|* Magazine of Natural History, vol. i., page 1.|
Without "facts," we may pursue and detail our investigations of the mystery of cross-breeding to little purpose; there is no safety without actual facts, for there is no room yet for much useful theorising. To facts, therefore, let us return, and see how the Gladioli are best crossed. They are, of all plants. the easiest to cross, and the result of the operation is soon known. It is now just 42 years, this summer, since the first gladiolus was crossed in England; and if it was crossed elsewhere before that time, we have no record of it. Therefore, all that is now known respecting the breeding qualities of this family was ascertained by a few individuals as far back as 20 or 30 years since. There is one point, however, which seems to be of much importance, that has lately been mooted in private circles respecting this family, viz., that the higher it is cultivated the more certain it is to produce extra fine hybrids. Although I am quite at home with this family, I cannot say if this is a real fact or not, but I believe in it. Like all other plants that are to be crossed, the gladiolus must have the anthers cut before they open to relieve the pollen. Suppose we have only two sorts, however, and that we wish to obtain seeds from both, each by the pollen of the other. Now, this was a puzzle in my early crossing days, but it is plain enough now. It has been ascertained that pollen which was dried with a flower on a specimen, and kept in a book or herbarium for a number of years, was capable of undergoing a similar process to that of fertilizing a stigma, when placed in water or otherwise damped: but it was not ascertained if such pollen could fertilize seed or not. This account was published in 1829,* and, from that day to this, I have every season reserved unripe pollen for days, weeks, and even months; and I have some by me now six years old. I have found that pollen will ripen though taken from a flower at an early age, say some days before the anthers would open naturally; and all that is necessary for its preservation is an absolute exemption from damp, and not to be dried quickly if extracted before it is ripe. I believe there is no pollen but will keep a month or two, and that is quite enough for ordinary crossing. The best way to keep it is to fold it in silver paper, and to enclose this in coarse brown paper, the packets to be kept in a drawer in a dry room.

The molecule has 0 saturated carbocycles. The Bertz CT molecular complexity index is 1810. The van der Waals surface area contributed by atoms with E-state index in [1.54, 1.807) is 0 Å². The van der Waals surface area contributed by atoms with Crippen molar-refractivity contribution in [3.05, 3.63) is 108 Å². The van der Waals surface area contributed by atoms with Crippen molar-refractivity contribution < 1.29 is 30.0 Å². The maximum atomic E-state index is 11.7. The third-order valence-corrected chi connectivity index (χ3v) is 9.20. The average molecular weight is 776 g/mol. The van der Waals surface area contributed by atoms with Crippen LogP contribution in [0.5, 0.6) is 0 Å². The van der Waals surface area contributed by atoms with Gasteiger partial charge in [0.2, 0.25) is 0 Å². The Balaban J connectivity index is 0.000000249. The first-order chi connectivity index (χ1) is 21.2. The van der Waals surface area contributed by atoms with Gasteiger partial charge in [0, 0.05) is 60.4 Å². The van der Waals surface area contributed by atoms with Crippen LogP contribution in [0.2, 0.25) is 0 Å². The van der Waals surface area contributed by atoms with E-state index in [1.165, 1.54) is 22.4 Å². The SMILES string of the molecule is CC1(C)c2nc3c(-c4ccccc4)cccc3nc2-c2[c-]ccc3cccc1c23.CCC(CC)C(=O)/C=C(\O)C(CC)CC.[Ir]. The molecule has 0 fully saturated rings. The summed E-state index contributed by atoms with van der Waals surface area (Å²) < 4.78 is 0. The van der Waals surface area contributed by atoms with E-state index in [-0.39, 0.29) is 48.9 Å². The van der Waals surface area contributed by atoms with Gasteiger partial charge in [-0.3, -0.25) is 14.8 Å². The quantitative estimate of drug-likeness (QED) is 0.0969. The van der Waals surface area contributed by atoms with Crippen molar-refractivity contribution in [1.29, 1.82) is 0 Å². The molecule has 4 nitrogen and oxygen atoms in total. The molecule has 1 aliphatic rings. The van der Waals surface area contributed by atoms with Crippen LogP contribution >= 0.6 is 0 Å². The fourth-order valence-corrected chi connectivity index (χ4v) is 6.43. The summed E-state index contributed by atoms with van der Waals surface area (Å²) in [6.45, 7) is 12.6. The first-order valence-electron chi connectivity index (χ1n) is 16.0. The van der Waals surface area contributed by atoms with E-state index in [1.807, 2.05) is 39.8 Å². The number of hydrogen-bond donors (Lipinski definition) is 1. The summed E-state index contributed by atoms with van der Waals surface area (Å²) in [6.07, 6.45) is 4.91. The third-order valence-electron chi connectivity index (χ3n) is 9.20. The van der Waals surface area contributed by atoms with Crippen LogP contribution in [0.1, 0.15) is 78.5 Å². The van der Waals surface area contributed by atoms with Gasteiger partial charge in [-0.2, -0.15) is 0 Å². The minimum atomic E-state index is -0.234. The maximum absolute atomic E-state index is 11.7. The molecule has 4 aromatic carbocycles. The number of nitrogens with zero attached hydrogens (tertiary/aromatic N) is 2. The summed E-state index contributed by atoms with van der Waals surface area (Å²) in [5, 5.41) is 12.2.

Well, then, you see that with only two gladioli you may easily get a cross from each, unless you are extravagant enough to throw away the pollen; however, as the flowers of a gladiolus do not open all at once, there is no need of preserving the pollen at all; but I am anxious not to leave a stone unturned that would throw any light on the subject in hand. There is only one style in the centre of a gladiolus, and that divides into three parts, or stigmas, at the top, and is the part to dust the pollen on. When the parts are ready for the pollen, these stigmas open into two halves, or are dilated, as botanists say, and the edges of these little openings are the real stigmas. The anthers which bear the pollen are always in threes in this flower; each flower invariably having only three stamens, which hold up the anthers. When the pollen is ripe, the anthers burst from top to bottom, and there is a furrow down the centre of each opening, so that the anthers are each in two parts. The easiest way of applying this pollen to the stigma is to cut off the flower whose pollen you are to use, then with a penknife cut off first the petals down as far as they are split, then you will only have the tube of the flower to which the bottom of the stamens are attached; then, with the point of the knife, single out one of the stamens with a ripe anther, keeping hold of it between the knife and your thumb, and in that position apply the anther backwards and forwards on the stigma, when you will see the dusty pollen adhering each time to the stigmas, and then the work is done. It is always a good plan, however, to apply the pollen twice, say in the morning and afternoon; or, after the interval of a clay or two, with some flowers whose stigmas remain fresh for several days. Where a cross is difficult to be obtained, it is a good plan to use pollen from two or three flowers, and from as many plants, if they are at hand; but the pollen plants must always he of the same kind, as no flower will yield to the influence of two kinds of pollen at the same time. If it did so breed from two kinds, the process would be called superfoetation, a monstrous doctrine, so repugnant to nature that few of the more learned physiologists countenance it now, though some of them leaned that way till the labours of the cross-breeders proved how untenable it was; of course, different kinds of pollen may be used for the different flowers on a given plant, and the same kind of pollen may be used with advantage from two or three flowers of the same kind, but from different plants; thus giving two or more chances against failure, as the pollen may be deficient in one plant from various causes: it may be too ripe, or not ripe enough, and wet or too much dampness may have access to it, which would cause the pollen grains to burst and so prevent its full action. We may exemplify in the gladiolus a very mysterious point, which was but very recently cleared up, and that by the late Dr. Herbert. I have already said that the one style of the gladiolus is divided on the top into three stigmas; the seed vessel is also divided into three divisions, each of them holding several winged seeds. Now, for a long time, it was believed that each division of the stigma impregnated only the seeds in the corresponding division of the seed vessel, and that if the other two divisions of the stigma were cut out or left without pollen, their share of the seeds could not be fertilized. But it is not so; one of the three divisions is equal to the task of conveying the pollen to all parts of the seed vessel, which is fatal to the theory of the pollen being conveyed in long tubes spun out of its own substance. It occurred to me, some years since, that if three kinds of pollen were applied to the three divisions of the stigma—seeing that each of them were capable of fertilizing all the seeds—that if there was any truth in the theory of superfoetation, this would he the most likely way of proving it, and I suggested the experiment in 1837. After a great number of experiments, Dr. Herbert was enabled to answer the question in the negative ten years subsequently. Another feature will meet the young beginner in the gladiolus, perhaps, for the first time. There is no trace of a calyx or outer covering in any of them, nor, indeed, in any of the lily-like flowers. Their corolla is mostly divided into six parts, and three of these are the true petals; the other three representing the calyx in a petal-like form. But the most curious of all is the fact disclosed in the stamens of the gladiolus and of all the iris tribe, of which this forms a part. You are aware this name gladiolus is taken from gladius, a sword, on account of their leaves being shaped like a two-edged sword. They are, therefore, gladiators or swordsmen, if there is anything "in a name." The stamens, being the male organs. are the knights of the order, and military knights are proverbial for gallantry; but there is no rule without an exception, and here is a marked exception, both in a military and botanical point of view: for in the whole order of irid, gay and beautiful as they are, the knights invariably turn their backs on the ladies. So if ever you meet with a lily-like flower, with three stamens only, and the anthers holding the opening for the pollen opposite to the style and stigma, you may depend on it the stranger belongs to the iris tribe, of which our gladiolus is one family. D. BEATON.